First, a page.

What is an “attack” against cultural heritage under the law of the International Criminal Court? On September 18, the Antiquities Coalition sought to answer this question when it joined Blue Shield International and Genocide Watch in submitting an amicus curiae brief to the ICC, challenging the “narrowly restricted” nature of a recent interpretation made by Trial Chamber VI in the case of The Prosecutor v. Bosco Ntaganda.
About The Prosecutor v. Bosco Ntaganda
On July 8, 2019, Trial Chamber VI convicted Bosco Ntaganda, allegedly the former Deputy Chief of General Staff of the Patriotic Forces for the Liberation of Congo (FPLC), on 18 counts of war crimes and crimes against humanity—which, according to the Open Society Justice Initiative, was “the highest amount of charges in any case to reach the judgment stage before the court.”
According to Trial Chamber VI, Ntaganda held individual criminal responsibility for acts the FPLC militia committed between 2002 and 2003, including 13 kinds of war crimes (“murder and attempted murder; attacking civilians; rape; sexual slavery of civilians; pillaging; displacement of civilians; attacking protected objects; destroying the enemy’s property; rape and sexual slavery of child soldiers; and enlisting and conscripting child soldiers under the age of fifteen years and using them to participate actively in hostilities,” according to the Open Society Justice Initiative) and 5 counts of crimes against humanity (“murder and attempted murder; rape; sexual slavery; persecution; and forcible transfer of population,” according to the Open Society Justice Initiative).
On November 7, 2019, Ntaganda was sentenced to 30 years in prison—the longest sentence ever handed down by the ICC, according to BBC News.
About the Appeal
Some of Ntaganda’s criminal acts may have gone unaccounted for, according to the Prosecution, which addressed allegations relating to the destruction of a church and a hospital in an appeal brief submitted to the ICC on October 7, 2019.
Referencing one incident, the Prosecution argued that Trial Chamber IV had erroneously discontinued its evaluation “simply because it ‘took place sometime after the assault, and therefore not during the actual conduct of hostilities.”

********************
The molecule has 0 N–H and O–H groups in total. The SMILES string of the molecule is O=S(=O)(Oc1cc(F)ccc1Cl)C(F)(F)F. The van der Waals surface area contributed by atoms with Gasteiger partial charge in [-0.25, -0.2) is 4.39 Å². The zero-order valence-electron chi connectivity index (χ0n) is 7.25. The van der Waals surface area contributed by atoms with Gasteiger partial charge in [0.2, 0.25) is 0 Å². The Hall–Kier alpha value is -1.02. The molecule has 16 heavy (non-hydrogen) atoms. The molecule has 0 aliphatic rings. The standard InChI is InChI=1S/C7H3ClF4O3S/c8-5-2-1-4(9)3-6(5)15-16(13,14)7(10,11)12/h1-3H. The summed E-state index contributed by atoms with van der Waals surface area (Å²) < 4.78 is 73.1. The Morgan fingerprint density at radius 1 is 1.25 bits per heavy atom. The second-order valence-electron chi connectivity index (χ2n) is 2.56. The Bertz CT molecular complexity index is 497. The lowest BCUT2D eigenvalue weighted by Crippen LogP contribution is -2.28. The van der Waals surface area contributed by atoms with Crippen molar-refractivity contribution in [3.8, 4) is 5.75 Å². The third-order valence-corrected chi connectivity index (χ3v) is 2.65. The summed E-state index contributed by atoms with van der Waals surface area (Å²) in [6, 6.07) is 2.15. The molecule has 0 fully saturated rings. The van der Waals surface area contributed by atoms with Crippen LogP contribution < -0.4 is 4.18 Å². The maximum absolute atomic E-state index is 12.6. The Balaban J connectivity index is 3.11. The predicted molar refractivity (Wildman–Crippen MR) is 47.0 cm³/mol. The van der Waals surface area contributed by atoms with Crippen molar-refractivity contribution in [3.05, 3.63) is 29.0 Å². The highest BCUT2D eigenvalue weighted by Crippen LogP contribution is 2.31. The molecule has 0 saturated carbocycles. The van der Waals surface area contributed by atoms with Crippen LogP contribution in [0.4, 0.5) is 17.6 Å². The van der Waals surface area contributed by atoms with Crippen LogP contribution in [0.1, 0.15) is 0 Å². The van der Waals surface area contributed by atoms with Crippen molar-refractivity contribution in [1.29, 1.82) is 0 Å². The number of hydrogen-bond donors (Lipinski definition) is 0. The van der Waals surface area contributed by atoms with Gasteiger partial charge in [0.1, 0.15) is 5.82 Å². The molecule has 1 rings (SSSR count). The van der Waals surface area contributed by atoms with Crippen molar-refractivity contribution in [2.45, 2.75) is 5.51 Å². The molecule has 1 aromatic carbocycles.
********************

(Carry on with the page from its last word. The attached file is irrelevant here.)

The Prosecution both highlighted the Rome Statute’s special protections of cultural property and argued that an “attack” on a protected site like a church, as defined by Article 8(2)(e)(iv) of the Rome Statute, “only requires that the perpetrator directed an act of violence against a protected object, irrespective of whether this occurred in the conduct of hostilities or when the object was under the control of a party to the conflict.”
About the Amicus Curiae Brief
The Antiquities Coalition, Blue Shield International and Genocide Watch concurred in their September 18 amicus curiae brief, noting that if “attacks” were limited in definition to acts committed during the “conduct of hostilities,” then the Court would not recognize “the harm to the victims” of sites “attacked during continuous activities serving the military objectives of the attackers,” so long as those sites were located in places where the “heat of battle” had subsided.
“It would create an illogical gap in time following active combat during which cultural, medical and religious objects would lose their protection and those who destroy such objects would become immune from prosecution,” the amici wrote.
Such a loophole would be particularly illogical in that it would not only contradict “the distinct nature, object and purpose” of Article 8(2)(e)(iv), but also the interpretation of the same article by a previous Trial Chamber for Al Mahdi, which had found that “the element of ‘direct[ing] an attack’ encompasses any acts of violence against protected objects” and that there is no “distinction as to whether it was carried out in the conduct of hostilities or after the object had fallen under the control of an armed group.”
According to the amici, a failure to rectify this ruling would also make it more difficult to enforce accountability for individuals who may go on to initiate attacks on protected sites—as well as individuals who already have allegedly initiated attacks on protected sites, such as Al Hassan Ag Abdoul Aziz Ag Mohamed Ag Mahmoud, Alfred Yekatom and Patrice-Edouard Ngaïssona.
The Antiquities Coalition stands by the amici’s conclusion, which states that “the term ‘attack’ under Article 8(2)(e)(iv) should not be narrowly restricted only to actions committed during the “conduct of hostilities”, or heat of battle, and should instead reflect the full framework of special protections afforded to cultural property and heritage under international law.”
To read the full amicus curiae brief, click here.